The Department of Neurology at the Ochsner Medical Center in New Orleans, Louisiana offers a one-year fellowship in Movement Disorders. Fellows are trained and become competent in diagnosis, management and treatment of Parkinson’s Disease, Essential Tremor, Dystonia, Tourette’s, Huntington’s disease and many other movement disorders.
The Ochsner Movement Disorders Fellowship includes formal interdisciplinary training in the evaluation, planning, intra-operative microelectode recording and post-operative programming of deep brain stimulation (DBS) therapy in Parkinson’s Disease, Essential Tremor and dystonia. Graduating Fellows will have the skills and experience to implement and direct future Movement Disorder Programs and DBS Centers. Fellows will also participate in weekly botulinum clinics and become proficient with both EMG-guided as well as unguided botulinum therapy.
Education and Requirements
Our fellowship is a one year program. Requirements for application include completion of accredited neurology residency and eligibility for Louisiana licensure. The fellowship is based at Ochsner Medical Center in New Orleans. The salary is based on PGY level. Applications for each years fellowship are accepted on an ongoing basis, with the start date being flexible.
There is opportunity to participate in clinical research and all fellows are encouraged to participate in clinical research during their training. There is tremendous support available at Ochsner medical center for developing research projects.
Movement Disorders Fellowship Goals and Objectives
- To gain training that emphasizes the description, evaluation, diagnosis, and treatment of various movement disorders including Parkinson's disease and related neurodegenerative disorders, tremor disorders, focal and generalized dystonia, Huntington's disease and other choreiform disorders, Tourette syndrome, restless leg syndrome, tardive dyskinesia, myoclonus, hemiballismus, and other rare disorders associated with abnormal movements.
- To evaluate new patients and provide ongoing care to established patients and discuss therapeutic recommendations and outcomes.
- To work with our neurosurgery group in the evaluation and treatment of patients undergoing deep brain stimulation (DBS), including patients with Parkinson's disease, essential tremor, and dystonia. Fellows will have the opportunity to participate in patient testing during DBS surgery, learn intraoperative microelectrode recording, and will become familiar with programming DBS pulse generators.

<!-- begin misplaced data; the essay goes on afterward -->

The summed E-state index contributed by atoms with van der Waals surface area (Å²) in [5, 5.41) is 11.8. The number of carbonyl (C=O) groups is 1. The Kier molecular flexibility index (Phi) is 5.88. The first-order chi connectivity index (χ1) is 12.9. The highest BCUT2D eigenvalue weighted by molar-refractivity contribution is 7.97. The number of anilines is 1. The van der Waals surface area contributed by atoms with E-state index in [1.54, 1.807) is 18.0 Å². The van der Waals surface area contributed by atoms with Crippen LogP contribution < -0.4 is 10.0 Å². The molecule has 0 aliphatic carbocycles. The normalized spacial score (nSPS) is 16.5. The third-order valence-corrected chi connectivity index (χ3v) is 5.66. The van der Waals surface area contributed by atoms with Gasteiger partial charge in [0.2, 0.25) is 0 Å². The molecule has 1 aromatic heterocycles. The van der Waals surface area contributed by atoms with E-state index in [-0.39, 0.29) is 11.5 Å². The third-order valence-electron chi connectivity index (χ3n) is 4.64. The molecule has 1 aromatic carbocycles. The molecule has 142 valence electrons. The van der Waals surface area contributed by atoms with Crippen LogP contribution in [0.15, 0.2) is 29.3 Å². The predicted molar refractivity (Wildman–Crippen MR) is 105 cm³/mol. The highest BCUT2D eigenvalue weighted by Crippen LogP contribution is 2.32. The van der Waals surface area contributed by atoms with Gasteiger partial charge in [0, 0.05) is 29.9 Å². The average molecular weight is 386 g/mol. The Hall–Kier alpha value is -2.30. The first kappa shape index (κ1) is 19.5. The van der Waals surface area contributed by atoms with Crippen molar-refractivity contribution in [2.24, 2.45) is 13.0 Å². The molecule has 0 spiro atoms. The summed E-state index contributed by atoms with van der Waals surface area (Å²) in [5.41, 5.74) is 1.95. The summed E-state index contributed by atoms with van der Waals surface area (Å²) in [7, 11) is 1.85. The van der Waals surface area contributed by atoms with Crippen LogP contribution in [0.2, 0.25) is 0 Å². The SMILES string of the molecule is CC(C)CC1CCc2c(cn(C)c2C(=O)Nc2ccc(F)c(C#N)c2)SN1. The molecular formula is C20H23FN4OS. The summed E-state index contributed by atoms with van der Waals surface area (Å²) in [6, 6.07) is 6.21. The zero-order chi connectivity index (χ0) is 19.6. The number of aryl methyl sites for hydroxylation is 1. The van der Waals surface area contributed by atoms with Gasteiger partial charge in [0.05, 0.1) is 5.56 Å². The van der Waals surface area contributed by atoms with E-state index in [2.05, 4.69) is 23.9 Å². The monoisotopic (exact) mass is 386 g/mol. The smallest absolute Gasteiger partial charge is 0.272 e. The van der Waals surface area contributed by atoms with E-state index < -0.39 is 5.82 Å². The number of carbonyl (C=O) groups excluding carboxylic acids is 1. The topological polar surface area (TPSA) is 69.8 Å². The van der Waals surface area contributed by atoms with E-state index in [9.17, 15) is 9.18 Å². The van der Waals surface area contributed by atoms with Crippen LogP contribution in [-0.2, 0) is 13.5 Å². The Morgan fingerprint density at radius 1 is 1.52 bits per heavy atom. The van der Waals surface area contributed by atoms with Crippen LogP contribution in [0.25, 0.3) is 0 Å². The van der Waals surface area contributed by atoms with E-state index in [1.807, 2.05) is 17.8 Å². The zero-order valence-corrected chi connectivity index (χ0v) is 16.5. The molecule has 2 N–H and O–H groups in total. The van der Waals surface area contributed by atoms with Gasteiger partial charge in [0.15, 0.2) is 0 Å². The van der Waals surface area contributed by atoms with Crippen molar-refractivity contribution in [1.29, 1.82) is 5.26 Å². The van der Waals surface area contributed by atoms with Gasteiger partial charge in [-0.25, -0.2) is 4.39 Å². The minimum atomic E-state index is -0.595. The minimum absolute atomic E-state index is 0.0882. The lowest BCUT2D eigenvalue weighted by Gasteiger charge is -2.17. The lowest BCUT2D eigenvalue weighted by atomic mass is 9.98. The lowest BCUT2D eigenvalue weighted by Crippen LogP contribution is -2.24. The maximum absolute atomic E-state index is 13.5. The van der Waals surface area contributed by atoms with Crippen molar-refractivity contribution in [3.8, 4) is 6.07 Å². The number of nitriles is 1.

- To learn, practice and manage the use of botulinum toxin injections to alleviate movement disorders.
- To participate in ongoing clinical research studies; to gain experience in IRB/regulatory issues related to clinical trials; to assist in protocol review, investigator meetings, contract/budget negotiations, patient enrollment, data collection, monitoring visits, and statistical evaluation.
- To gain experience with standardized rating scales used in evaluating movement disorders.
- To learn about the benefits and work with the ancillary programs, i.e., physical therapy, occupational therapy, speech therapy, social worker referrals.
- To create, present and become comfortable with presenting Movement Disorder topics to groups of patients and/or providers.
- To teach medical students and neurology residents topics in Movement Disorders at bedside and in structured lecture series.
- To develop and complete at least one original clinical research project and to publish these results in abstract form.
Movement Disorders Fellowship Curriculum
- Two grand rounds presentations
- One support group presentation
- Annual symposium presentation
- Two journal club presentations
- Two student lectures
- Two video rounds presentations
Reading and Didactic Topics:
- Parkinson’s Disease
- Etiology, pathology, epidemiology of PD
- Evaluation and management of PD
- Parkinsonisms: etiology, phenotypes, pathology, prognosis, treatment
- Current research
- Patient selection, pre-operative evaluations, counseling
- Target selection, basal ganglia anatomy and circuitry
- Physics/electrophysiology; microelectrode recording, fields, thresholds
- Troubleshooting problems and long-term management issues
- Practice Management (billing and coding, documentation)
- Huntington’s Disease and Choreas
- Dystonias and Botulinum Toxin treatment
- Tic Disorders
- Tardive Dyskinesia/ Drug-induced Disorders
- Pediatric Movement Disorders
- Parkinson’s Disease Clinic (1.5 days with attending, 0.5 day Fellow’s clinic) (2 days per week)
- DBS Evaluation Clinic (0.5 day per week)
- Botulinum Clinic (4 days per month)
- Movement Disorders Clinic (tremor, gait, dystonia, chorea) (1 day per week)
- General Neurology Continuity Clinic (Fellow’s clinic) (0.5 day per week)
- DBS surgical planning and inter-operative monitoring (1 day per week)
- Attending physician for inpatient consults (6 weeks per year)
Research Requirement (year 1):
- One review article
- One case report (poster presentation at MDS or AAN meeting)
Outside learning responsibilities:
- Movement Disorders Society Meeting, where funding available (Fellow to acquire).
- Medtronic DBS course, where available.
Method of Evaluation of Fellow:
- Daily feedback from Drs. Staisch, Houghton and Lea
- Bi-annual written evaluations by staff and faculty to include knowledge base, clinical performance, outcomes and patient satisfaction.
- Written evaluations at all Fellow presentations.